The 327th Five Star Mixtape Is Brought to You By Milan Kundera

This week's Five Star Mixtape come to you from a refugee's life, a road less travelled without regret, starting to figure out one's involvement in racism, the power of language, the weight of a man's blackness, and Milan Kundera:

by Elisa Cabot (Flickr) [ CC BY-SA 2.0 ],  via Wikimedia Commons

by Elisa Cabot (Flickr) [CC BY-SA 2.0], via Wikimedia Commons

The stupidity of people comes from having an answer for everything. The wisdom of the novel comes from having a question for everything.

— Milan Kundera —

"Everything Is Yours, Everything Is Not Yours" by Clemantine Wamariya at Medium's Matter:

People listen, and they don’t listen. They’re amazed and moved, and they look bored and proud of themselves, like they’re checking a box. I try to be relevant and not frightening.

"The Night I Graduated High School" by Amanda Jetté Knox at The Maven of Mayhem:

I want them to understand that you don't have to walk the same path as everyone else to live a wonderful life. My life is incredible, in large part because I took the road less travelled.

"Dropping the Soap for Charleston" by Jim Lunsford at Coming Clean: Confessions of an HIV+ Dad:

I have long suspected that I may be a passive or cultural racist.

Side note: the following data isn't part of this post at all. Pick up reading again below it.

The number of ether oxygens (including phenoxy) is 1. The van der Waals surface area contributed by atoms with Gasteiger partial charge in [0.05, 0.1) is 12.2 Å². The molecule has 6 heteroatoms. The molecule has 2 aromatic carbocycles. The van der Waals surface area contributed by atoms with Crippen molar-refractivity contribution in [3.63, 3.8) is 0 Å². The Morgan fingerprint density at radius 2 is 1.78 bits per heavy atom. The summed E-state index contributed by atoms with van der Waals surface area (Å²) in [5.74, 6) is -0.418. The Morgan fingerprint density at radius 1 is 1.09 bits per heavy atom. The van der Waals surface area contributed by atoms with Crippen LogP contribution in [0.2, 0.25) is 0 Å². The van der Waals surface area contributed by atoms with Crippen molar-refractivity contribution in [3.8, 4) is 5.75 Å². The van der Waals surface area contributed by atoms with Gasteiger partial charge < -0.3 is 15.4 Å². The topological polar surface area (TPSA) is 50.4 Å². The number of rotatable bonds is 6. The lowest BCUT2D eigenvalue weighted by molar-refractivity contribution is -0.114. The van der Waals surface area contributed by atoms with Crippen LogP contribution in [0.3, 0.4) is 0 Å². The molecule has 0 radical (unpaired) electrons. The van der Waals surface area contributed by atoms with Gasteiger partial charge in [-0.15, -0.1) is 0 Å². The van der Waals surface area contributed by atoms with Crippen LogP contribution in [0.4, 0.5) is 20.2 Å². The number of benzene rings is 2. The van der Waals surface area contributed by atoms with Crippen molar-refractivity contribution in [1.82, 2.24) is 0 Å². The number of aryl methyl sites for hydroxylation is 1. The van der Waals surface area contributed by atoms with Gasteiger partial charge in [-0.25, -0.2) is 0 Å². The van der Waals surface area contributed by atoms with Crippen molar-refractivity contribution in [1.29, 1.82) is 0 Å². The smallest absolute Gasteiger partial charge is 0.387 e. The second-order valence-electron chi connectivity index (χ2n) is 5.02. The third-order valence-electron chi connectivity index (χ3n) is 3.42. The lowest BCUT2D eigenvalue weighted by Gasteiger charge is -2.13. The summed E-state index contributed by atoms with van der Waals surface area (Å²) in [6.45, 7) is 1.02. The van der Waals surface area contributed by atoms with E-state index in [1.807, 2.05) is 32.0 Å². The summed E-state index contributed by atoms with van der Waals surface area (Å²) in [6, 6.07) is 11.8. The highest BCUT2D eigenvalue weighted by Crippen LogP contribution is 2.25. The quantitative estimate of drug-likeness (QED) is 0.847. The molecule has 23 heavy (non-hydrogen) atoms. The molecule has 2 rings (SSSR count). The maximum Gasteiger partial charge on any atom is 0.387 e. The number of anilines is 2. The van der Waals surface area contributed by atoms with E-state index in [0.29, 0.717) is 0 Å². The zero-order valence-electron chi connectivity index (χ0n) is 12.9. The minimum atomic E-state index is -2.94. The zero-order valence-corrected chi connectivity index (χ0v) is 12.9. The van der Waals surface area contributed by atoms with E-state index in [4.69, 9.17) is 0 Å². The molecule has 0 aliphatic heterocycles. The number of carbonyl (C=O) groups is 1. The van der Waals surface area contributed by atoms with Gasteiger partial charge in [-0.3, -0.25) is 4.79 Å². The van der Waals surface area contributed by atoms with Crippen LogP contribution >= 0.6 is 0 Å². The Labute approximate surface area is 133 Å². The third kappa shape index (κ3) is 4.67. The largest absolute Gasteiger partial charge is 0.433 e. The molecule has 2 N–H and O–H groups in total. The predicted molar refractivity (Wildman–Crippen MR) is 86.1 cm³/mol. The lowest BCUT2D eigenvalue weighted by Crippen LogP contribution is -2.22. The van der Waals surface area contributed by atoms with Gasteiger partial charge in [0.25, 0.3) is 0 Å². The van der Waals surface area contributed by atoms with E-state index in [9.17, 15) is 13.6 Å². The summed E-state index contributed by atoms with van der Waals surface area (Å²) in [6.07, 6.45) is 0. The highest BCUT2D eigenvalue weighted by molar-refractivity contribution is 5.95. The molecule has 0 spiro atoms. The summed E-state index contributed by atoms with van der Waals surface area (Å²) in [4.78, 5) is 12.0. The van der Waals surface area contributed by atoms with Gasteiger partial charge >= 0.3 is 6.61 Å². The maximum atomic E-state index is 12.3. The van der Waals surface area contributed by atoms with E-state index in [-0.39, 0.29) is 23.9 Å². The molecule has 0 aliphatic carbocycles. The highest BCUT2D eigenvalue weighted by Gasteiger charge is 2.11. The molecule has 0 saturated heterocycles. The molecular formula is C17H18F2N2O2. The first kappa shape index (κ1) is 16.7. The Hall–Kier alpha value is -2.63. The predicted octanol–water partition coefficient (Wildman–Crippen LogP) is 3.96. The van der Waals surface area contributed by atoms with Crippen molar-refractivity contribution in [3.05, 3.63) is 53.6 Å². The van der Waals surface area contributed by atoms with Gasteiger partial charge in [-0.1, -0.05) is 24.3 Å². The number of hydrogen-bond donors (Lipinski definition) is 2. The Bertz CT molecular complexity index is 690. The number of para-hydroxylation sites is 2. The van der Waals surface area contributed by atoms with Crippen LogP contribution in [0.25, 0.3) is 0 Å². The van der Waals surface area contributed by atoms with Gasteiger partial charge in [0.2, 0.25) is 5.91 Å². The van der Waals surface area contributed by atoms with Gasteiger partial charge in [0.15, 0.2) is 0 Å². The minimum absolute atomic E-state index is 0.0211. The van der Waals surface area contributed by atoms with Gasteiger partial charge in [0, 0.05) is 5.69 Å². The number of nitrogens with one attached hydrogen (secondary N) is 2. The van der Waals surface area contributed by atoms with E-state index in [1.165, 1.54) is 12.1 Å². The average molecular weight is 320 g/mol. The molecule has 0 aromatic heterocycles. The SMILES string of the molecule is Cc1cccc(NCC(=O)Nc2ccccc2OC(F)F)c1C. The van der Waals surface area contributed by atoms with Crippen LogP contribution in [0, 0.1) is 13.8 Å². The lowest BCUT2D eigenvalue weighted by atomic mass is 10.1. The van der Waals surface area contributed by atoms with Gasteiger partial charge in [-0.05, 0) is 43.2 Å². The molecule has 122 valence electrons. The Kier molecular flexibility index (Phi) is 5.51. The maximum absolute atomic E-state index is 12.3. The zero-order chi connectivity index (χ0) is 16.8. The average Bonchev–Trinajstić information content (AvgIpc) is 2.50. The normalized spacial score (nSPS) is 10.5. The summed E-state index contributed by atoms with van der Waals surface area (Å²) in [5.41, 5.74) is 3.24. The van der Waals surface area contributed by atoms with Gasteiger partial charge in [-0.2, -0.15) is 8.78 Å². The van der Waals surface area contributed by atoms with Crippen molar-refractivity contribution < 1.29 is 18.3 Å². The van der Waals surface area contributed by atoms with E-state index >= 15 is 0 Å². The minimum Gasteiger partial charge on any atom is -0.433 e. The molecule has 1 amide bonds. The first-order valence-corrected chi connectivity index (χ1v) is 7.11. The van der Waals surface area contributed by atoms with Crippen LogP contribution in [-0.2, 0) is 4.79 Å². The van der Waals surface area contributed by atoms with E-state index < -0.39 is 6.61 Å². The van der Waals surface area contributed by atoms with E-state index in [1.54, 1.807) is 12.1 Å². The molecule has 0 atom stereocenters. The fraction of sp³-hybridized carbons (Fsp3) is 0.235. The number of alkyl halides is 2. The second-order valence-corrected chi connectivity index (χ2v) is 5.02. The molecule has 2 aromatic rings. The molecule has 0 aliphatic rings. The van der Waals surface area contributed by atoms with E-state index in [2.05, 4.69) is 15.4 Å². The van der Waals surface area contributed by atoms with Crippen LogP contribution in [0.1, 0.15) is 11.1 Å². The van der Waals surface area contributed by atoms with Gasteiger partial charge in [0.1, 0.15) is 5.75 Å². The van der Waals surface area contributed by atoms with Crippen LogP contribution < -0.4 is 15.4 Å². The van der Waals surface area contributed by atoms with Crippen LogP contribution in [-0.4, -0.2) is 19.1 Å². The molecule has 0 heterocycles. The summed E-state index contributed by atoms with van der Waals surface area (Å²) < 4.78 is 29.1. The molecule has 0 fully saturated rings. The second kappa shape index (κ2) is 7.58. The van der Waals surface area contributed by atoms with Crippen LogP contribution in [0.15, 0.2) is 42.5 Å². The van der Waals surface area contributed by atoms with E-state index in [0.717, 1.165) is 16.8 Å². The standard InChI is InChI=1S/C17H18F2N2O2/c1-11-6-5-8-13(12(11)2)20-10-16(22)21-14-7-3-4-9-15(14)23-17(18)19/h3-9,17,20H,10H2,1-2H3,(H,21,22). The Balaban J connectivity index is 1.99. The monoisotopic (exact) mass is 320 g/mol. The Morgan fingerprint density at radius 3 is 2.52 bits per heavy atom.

There, I said it. I understand that this particular confession may smell like some gratuitous, well timed, over baked click bait, but it happens to be true.

"As a Black Mom Raising a Brown Boy, I’m Bracing For the ‘N-word’" by Nicole Blades at Ms. Mary Mack:

For so many people, that word — despite tired attempts to reclaim the power rooted beneath it — will always be loaded with loathing and a brutal history, making it hard to truly shrug off. I may be able to let go of the incident in which it shows up, but the word doesn’t quite leave right away. It has a way of lingering behind like a noxious belch.

"President Obama Took Me To Church Today" by Greg Howard at Deadspin's The Concourse:

I was suddenly profoundly aware of my blackness, and this cape I wore and wear on my shoulders, every day, in the shower and to school and to work and on dates and to bed. The weight never gets easier, and it causes you to bow your shoulders and bend your knees, to tiptoe around. You shrink beneath it. Painfully aware of your blackness, you become smaller.

And because you are a fan of finding good, new writing online: